Back to the topic, there is more to this acquisition and let me explain why.

First of all, pretty much everyone that has a Mac is aware of Parallels. They were the first company to release a decent type-2 hypervisor for OSX so you could run Windows VMs on your Mac, something that probably 90% of all Mac users out there do on a daily basis. Sure VMware later joined the party with VMware Fusion but Parallels was always perceived as the leader on this space. At least based on my own tests (I have both products) Parallels was always better on the graphics department and faster in general. Things may have changed with the latest and greatest releases though. The point here is not who is the best but the simply fact Parallels is a well known brand with regular people, end-users and IT geeks.

Then Parallels released Parallels Access, a solution to allow you to remotely access your Mac/PC, like many other products on the market (i.e. GoToMyPC, LogMeIn, etc). Difference is they pretty much nailed the whole translation of a desktop GUI to a mobile/tablet device GUI making accessing desktop apps on any device a much easier thing. If you have no clue what I am talking about, take a look at their YouTube channel.

Finally there is the Parallels most people are not aware of. The company behind Plesk, Parallels Automation and Virtuozzo. If you are an IT geek or someone working for a hosting provider I can bet you have heard of that Parallels.

To make a long story short, Parallels is used at probably 10,000+ hosting providers out there on a daily basis, reaching millions of customers. What they do is automate the whole management layer required at that level (i.e. provisioning the required services subscribed – web servers, wordpress, etc, handling customer creation/permissions/etc, provisioning the required software stack, etc) and also provide a robust and potentially much more efficient virtualization layer with their container approach (that is what Virtuozzo is). They have it for both Linux and Windows.

So they do have the end-user/consumer reach with their SOHO virtualization offerings AND do have the cloud (yes I will use the pretty word that everyone likes these days) providers on-board, with 10,000+ of them as active customers. This is something that both Citrix and VMware lack. Sure they may have made their way into the cloud space with things like Desktone and CWS. That is different than having 10,000+ of these under your belt and more than that, that have been using your solution for several years. It is proven. It is robust. AND customers like it. This by itself is something not all Citrix and VMware customers say about their solutions after having buying and deployed their products. Not saying they are bad products. Just saying there is a lot of very unhappy Citrix/VMware customers out there, for one reason or another. And please do not tell me you cannot please everyone. You and I know this goes way beyond that.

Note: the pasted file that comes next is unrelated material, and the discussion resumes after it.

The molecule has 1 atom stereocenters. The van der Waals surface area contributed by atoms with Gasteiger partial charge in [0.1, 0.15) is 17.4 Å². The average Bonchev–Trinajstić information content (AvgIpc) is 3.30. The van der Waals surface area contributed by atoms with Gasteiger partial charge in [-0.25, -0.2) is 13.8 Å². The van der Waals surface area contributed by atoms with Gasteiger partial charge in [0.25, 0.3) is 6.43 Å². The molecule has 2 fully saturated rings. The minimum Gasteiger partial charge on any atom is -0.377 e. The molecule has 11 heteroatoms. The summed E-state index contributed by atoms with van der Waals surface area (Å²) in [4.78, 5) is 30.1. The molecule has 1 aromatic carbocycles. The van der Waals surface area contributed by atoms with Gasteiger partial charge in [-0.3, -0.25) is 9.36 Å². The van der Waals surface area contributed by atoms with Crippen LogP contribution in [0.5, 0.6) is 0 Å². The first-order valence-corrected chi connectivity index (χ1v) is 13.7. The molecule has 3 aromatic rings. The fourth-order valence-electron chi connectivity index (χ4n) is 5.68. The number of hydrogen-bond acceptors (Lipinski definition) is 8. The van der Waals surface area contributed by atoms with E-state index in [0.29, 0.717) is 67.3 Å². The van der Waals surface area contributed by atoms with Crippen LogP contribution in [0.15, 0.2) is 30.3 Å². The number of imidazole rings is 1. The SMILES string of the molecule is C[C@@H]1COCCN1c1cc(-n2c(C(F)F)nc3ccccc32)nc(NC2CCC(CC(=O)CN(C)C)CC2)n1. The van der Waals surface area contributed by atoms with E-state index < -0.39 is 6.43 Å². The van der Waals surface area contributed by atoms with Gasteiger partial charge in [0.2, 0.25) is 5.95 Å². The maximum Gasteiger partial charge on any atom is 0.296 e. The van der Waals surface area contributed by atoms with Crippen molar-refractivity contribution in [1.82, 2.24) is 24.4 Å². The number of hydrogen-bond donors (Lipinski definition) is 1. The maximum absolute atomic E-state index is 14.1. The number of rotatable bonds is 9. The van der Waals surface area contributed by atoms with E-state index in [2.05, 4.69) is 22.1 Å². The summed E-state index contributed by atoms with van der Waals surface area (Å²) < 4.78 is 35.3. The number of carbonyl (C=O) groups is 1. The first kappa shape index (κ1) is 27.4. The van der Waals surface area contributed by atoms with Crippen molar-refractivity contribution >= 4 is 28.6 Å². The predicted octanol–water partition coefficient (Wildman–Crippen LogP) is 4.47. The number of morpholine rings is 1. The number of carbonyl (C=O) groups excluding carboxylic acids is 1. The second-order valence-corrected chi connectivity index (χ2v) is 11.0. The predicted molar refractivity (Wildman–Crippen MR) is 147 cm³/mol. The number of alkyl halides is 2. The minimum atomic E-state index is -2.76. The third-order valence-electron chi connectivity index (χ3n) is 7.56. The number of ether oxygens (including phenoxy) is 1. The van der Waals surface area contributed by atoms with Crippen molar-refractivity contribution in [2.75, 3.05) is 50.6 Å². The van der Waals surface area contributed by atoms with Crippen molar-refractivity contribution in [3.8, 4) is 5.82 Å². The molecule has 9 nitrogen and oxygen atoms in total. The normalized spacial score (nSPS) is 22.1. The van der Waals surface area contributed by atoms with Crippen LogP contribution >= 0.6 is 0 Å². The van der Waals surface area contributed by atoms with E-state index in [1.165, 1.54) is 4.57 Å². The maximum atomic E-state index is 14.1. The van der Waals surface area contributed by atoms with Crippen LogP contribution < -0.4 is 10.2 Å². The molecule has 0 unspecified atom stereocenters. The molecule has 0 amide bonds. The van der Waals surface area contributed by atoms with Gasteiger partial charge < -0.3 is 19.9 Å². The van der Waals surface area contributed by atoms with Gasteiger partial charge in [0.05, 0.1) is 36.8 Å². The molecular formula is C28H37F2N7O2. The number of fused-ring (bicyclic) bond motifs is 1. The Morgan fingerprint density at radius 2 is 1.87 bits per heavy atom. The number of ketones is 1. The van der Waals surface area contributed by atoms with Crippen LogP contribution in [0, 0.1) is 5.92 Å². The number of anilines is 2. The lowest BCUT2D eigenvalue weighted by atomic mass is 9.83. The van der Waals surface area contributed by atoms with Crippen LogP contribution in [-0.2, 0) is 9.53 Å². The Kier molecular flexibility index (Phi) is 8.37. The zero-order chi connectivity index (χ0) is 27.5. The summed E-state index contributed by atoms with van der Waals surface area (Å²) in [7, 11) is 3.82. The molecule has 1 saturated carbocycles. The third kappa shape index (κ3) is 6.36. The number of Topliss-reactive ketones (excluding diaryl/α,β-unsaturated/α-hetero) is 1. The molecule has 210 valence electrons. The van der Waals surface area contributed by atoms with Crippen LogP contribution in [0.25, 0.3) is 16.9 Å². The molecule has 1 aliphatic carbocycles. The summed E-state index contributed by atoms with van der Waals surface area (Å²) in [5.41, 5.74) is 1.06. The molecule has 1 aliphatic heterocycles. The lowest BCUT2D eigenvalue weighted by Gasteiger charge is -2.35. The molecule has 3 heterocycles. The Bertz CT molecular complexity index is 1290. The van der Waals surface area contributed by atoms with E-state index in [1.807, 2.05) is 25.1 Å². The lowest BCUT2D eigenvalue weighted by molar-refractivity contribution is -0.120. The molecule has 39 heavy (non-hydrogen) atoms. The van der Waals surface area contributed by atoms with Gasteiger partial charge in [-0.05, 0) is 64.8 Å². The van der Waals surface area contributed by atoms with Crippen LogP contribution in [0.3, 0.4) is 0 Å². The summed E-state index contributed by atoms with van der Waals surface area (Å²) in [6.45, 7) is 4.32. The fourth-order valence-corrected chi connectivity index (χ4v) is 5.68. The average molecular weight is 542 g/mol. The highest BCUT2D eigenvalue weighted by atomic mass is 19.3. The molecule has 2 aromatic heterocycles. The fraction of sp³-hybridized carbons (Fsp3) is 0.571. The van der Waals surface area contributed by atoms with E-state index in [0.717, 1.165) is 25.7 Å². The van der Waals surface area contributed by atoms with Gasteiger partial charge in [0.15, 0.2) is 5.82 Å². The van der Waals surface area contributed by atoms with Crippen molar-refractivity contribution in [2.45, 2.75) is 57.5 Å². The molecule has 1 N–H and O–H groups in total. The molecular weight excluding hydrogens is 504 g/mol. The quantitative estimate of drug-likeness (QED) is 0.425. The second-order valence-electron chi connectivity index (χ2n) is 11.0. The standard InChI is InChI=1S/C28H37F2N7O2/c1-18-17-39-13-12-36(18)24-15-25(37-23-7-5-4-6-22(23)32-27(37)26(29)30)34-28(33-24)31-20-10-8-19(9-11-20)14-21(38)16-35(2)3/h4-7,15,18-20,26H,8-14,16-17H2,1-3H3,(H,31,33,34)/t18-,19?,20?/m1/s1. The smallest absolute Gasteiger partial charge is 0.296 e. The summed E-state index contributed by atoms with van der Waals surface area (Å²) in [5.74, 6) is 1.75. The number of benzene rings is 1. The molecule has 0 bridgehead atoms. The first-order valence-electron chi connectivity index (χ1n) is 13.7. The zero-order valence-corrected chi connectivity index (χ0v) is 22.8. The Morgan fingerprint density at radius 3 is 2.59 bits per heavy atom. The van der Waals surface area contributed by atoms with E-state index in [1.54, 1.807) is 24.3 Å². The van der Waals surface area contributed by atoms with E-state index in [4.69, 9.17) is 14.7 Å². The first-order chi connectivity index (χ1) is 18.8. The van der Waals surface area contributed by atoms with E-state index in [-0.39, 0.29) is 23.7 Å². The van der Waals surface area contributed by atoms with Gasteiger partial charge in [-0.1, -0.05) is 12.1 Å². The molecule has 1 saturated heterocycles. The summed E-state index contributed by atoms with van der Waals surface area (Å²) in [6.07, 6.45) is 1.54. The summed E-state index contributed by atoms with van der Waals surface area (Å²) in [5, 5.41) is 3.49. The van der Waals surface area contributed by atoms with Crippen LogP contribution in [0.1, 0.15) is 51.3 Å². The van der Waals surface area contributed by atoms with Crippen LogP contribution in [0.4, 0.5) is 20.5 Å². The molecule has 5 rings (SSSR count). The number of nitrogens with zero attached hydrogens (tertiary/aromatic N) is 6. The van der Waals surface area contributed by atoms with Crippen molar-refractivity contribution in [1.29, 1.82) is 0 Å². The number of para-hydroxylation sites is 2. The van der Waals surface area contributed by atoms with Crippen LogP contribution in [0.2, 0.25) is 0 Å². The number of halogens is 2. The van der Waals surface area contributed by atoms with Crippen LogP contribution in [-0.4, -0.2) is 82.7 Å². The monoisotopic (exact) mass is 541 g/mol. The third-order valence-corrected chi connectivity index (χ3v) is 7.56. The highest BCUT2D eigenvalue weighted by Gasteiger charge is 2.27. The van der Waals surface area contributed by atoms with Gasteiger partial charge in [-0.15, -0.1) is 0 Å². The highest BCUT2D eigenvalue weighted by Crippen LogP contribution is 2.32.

Now Parallels can introduce a product that will allow you to publish individual Windows apps out of RDSH or do the brokering to VDI based desktops potentially running on containers or any other hypervisor as 2X was indeed hypervisor agnostic, all this on the cheap. And they can leverage such robust and proven platform to all their hosting providers very quickly. With some engineering they can actually leverage your OWN PC to a provider out there and allow you to seamlessly connect to the one you have at home or to a much more powerful one (more CPU, more RAM) in the cloud, when you need it. Fully synchronized with your home machine.

That is killer.

I am a huge believer that VDI will only become what Brian and others have been predicting (and failing year after year) when it becomes a consumer product. Something end-users will want and use it. And not the niche thing it is today. Yes, no matter what you say your 10,000 VDI deployment is a niche compared to the 130,000,000 physical desktops shipped last year alone. I wrote about that years ago, here.

If there is one company now that can pull this off, under the radar, while Citrix and VMware fight their battles for niche VDI supremacy, is Parallels.

Time will tell if I was right or wrong. Of course a lot here will depend on what Parallels and Jack Zubarev do with 2X. But knowing they like a good fight and do love to innovate I do not expect anything less than a great outcome from this acquisition.